Here we are on the threshold of a new year. For many of us this is a time of reflection on days gone by and moments to remember. It is also a time of great anticipation as we forge ahead into another year.
The new year may boast of new cancer treatments and potential cures for various diseases. High fuel prices and a rise in the cost of food likely will continue into 2008. Also on the agenda for 2008 will be the presidential elections, the local economy and housing market, along with the future of schools.
In our schools, our teachers pass along facts and figures, often based on history and current events. But now we've asked a few local teachers to look into the future and see what 2008 will bring.
Amy Kropp, a local high school government and economics teacher, said the election of 2008 may lose its luster by the time the voting actually occurs.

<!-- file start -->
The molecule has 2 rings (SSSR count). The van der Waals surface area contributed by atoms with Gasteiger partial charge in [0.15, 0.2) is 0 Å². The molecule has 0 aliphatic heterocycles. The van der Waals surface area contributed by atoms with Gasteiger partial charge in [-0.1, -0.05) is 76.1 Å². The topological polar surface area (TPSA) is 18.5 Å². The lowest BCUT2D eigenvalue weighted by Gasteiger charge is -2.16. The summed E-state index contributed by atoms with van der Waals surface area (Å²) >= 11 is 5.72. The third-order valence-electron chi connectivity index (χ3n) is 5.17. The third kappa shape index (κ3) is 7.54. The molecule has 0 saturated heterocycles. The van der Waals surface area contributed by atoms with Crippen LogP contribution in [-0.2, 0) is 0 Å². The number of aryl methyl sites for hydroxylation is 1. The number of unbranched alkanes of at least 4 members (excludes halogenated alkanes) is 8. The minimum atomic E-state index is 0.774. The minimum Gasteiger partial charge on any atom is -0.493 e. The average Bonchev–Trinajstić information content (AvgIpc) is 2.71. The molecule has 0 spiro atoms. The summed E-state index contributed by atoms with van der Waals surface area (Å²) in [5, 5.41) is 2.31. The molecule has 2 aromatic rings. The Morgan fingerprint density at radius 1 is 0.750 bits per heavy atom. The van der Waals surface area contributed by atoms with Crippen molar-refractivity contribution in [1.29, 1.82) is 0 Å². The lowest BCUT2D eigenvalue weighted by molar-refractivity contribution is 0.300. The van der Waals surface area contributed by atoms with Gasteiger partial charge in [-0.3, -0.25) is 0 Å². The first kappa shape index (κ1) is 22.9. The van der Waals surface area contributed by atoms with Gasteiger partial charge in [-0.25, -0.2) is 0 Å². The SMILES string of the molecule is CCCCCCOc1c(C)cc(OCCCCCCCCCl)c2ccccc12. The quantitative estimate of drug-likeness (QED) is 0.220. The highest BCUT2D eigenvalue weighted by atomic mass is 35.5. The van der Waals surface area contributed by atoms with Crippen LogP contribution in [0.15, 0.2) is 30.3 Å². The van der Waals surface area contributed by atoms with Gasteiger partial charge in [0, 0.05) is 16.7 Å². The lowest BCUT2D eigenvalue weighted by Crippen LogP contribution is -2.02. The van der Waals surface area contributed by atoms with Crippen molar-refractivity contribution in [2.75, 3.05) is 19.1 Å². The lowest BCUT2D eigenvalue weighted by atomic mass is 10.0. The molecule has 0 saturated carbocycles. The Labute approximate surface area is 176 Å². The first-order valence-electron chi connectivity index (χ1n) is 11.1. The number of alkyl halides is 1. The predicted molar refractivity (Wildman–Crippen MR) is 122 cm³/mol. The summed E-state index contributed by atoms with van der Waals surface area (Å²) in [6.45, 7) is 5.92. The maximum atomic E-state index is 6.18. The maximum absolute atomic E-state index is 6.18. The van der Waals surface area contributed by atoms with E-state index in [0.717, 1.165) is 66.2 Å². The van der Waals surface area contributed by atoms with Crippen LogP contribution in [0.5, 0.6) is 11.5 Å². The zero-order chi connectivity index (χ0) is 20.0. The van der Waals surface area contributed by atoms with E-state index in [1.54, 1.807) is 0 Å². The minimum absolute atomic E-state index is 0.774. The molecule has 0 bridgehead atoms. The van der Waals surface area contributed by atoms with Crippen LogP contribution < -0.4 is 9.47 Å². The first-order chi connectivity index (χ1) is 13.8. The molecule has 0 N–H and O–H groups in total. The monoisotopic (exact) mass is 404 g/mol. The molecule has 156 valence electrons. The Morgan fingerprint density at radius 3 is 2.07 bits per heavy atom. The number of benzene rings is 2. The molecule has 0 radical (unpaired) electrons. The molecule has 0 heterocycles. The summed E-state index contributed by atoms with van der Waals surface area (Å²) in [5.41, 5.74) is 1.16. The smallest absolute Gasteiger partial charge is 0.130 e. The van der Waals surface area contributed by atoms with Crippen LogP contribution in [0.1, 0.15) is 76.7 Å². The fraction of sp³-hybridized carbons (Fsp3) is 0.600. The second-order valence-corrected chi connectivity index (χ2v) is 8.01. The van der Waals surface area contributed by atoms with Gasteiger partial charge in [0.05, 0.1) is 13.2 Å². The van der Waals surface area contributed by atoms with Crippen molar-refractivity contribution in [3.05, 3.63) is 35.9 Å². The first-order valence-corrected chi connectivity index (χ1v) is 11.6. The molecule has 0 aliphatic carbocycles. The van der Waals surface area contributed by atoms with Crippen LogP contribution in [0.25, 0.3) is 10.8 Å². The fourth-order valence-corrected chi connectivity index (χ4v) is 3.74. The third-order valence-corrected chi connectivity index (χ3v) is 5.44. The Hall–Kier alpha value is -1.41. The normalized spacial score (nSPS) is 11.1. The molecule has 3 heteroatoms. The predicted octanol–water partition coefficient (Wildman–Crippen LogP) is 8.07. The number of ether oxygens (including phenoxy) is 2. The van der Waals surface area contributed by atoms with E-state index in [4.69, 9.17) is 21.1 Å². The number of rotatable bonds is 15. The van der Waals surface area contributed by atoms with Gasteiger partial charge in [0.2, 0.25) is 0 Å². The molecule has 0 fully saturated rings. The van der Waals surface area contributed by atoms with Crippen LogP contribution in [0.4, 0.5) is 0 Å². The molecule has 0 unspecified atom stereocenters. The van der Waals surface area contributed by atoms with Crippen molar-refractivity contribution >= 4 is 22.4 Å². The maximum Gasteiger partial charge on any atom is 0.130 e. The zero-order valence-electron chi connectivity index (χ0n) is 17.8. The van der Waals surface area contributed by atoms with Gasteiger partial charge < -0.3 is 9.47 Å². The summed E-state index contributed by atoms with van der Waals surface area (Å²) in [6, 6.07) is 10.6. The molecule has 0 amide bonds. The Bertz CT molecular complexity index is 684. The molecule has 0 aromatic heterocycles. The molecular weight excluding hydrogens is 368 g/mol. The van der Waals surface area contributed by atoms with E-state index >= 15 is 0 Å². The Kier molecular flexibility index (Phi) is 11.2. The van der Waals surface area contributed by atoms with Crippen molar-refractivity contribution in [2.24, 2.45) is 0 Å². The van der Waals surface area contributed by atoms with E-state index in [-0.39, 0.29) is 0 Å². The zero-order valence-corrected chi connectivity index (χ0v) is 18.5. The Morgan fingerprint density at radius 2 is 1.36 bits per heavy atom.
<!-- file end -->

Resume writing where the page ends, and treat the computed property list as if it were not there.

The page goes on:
"The debates and coverage for the election started so early _ many people may get tired of the coverage and eventually lose interest," she said.
Whatever the outcome, the new president will have a full agenda when he or she takes office.
Moving from the White House to the house down the street, Kropp also commented on the future of the housing market. "I feel there may be a freeze on interest hikes that could last for the next five years or so _ which in turn will boost the housing market." As the housing market begins to boom, more people will be drawn to rural areas, creating a boost in local economies and benefiting everyone, she said.
Maureen Pawlikowski, a teacher at Unatego Central School, kept her predictions to the education field. "There are more rigorous expectations from the state regarding public schools," Pawlikowski said. "I think that the average class size will continue to increase, budgets will shrink and there will be more state tests for the students. This is a trend that I have seen in my years of teaching."